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Biker Samar Khan is breaking barriers

The biker will continue to do so, with or without support. She recently became the first woman to reach the K2 basecamp on a bike and she’s not slowing down anytime soon, writes Dawn’s Celebrity Correspondent Ikramul Haq in Images.

Samar Khan is the first woman to reach the K2 basecamp on a bicycle. As an athlete, she has a lot of firsts under her belt — she’s the first Pakistani to climb the 6,250-metre Burbucho peak in Shigar’s Arandu and the first Pakistani to summit Mount Kilimanjaro.

Khan documented her journey to the basecamp on social media but her reasoning for doing so was more than sharing the news with her followers.

When Khan was learning about mountain biking (MTB), there was no one to teach her. One of the biggest hurdles I faced was having no MTB expert or coach in Pakistan, so I learned from the internet or international athletes I had befriended, she told Images.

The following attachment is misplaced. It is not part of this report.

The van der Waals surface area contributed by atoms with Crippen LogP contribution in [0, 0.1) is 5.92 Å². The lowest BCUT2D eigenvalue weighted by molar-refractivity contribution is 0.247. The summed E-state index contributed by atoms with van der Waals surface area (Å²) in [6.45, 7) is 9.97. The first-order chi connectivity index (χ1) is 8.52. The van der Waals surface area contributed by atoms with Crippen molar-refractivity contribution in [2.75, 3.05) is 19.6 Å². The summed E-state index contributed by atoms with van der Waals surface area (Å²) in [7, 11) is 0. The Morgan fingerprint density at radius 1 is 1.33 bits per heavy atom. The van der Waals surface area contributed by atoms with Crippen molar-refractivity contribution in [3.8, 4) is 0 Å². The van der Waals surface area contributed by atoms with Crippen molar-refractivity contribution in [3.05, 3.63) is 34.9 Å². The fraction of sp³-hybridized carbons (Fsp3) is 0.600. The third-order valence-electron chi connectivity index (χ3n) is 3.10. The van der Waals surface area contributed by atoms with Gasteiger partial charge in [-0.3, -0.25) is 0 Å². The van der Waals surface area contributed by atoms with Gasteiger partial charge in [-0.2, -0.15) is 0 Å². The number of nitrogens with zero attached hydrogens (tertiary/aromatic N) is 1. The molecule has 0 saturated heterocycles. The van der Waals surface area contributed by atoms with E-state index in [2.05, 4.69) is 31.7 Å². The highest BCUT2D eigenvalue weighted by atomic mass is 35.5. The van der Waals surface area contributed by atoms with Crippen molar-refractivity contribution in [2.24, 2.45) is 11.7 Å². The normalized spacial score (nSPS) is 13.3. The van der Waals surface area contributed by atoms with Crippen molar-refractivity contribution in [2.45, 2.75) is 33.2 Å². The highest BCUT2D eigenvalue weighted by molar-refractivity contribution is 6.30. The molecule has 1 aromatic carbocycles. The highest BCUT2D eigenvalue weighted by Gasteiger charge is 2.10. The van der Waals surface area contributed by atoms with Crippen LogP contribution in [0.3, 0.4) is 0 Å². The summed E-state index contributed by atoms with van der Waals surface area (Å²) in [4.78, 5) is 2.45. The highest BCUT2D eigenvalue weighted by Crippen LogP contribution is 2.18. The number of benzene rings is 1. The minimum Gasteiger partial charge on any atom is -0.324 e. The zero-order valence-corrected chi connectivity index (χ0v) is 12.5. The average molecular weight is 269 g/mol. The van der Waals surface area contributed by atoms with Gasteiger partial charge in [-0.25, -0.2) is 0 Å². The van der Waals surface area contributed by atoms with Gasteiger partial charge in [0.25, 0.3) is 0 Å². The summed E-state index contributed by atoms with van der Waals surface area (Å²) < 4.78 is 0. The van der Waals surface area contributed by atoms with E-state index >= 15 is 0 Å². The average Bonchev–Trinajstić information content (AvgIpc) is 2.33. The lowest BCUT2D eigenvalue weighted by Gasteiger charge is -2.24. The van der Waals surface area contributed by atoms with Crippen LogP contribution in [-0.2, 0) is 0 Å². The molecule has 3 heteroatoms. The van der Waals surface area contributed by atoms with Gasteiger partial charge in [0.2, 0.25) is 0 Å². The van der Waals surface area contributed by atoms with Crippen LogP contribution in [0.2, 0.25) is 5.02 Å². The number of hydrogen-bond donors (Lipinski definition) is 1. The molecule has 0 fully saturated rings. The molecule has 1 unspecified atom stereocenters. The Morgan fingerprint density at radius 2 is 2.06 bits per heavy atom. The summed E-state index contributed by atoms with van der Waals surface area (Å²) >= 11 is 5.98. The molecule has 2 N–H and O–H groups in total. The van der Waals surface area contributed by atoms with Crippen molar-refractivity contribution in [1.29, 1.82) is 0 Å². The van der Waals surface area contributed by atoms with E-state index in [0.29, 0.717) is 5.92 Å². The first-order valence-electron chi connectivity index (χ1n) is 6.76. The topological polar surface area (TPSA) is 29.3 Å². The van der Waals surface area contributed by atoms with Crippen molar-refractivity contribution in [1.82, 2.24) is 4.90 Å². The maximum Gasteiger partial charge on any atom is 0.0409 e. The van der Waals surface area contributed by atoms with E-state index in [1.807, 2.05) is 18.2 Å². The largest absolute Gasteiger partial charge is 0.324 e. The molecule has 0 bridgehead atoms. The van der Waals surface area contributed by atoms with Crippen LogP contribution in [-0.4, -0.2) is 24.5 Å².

“Freedom of travelling on two wheels was the biggest push for me,” she said. “On a bicycle, you can explore the mountains. I’m from a mountainous area myself so I really love the mountains,” Khan explained. Biking has groomed her, transformed her life and helped her become a better version of herself.

She won’t become a coach just yet, because according to her, she’s not at the level where she can teach anyone yet. “If you want coaching and sports in Pakistan, you need to invest in the individuals already in the sport and get them to that level. If they’re at this level without any support imagine what they would be able to do with government support,” she said, echoing calls made by many people for the government to support its athletes.

“If we are brought to this level and are able to represent our country abroad, we can come back and give something to our community,” she said. Right now we’re facing hurdles and hardships, Khan explained. “We face criticism and harassment without any support.”

How can we think of grooming the future generation and the growth of sports in the country yet, she asked. “You need to invest in one generation at least.”

Promoting sports is a big reason why she’s so active on social media. “I am trying my best to post on social media platforms and post videos, what I have learnt, what my experiences have been and where I have been able to travel to,” she explained.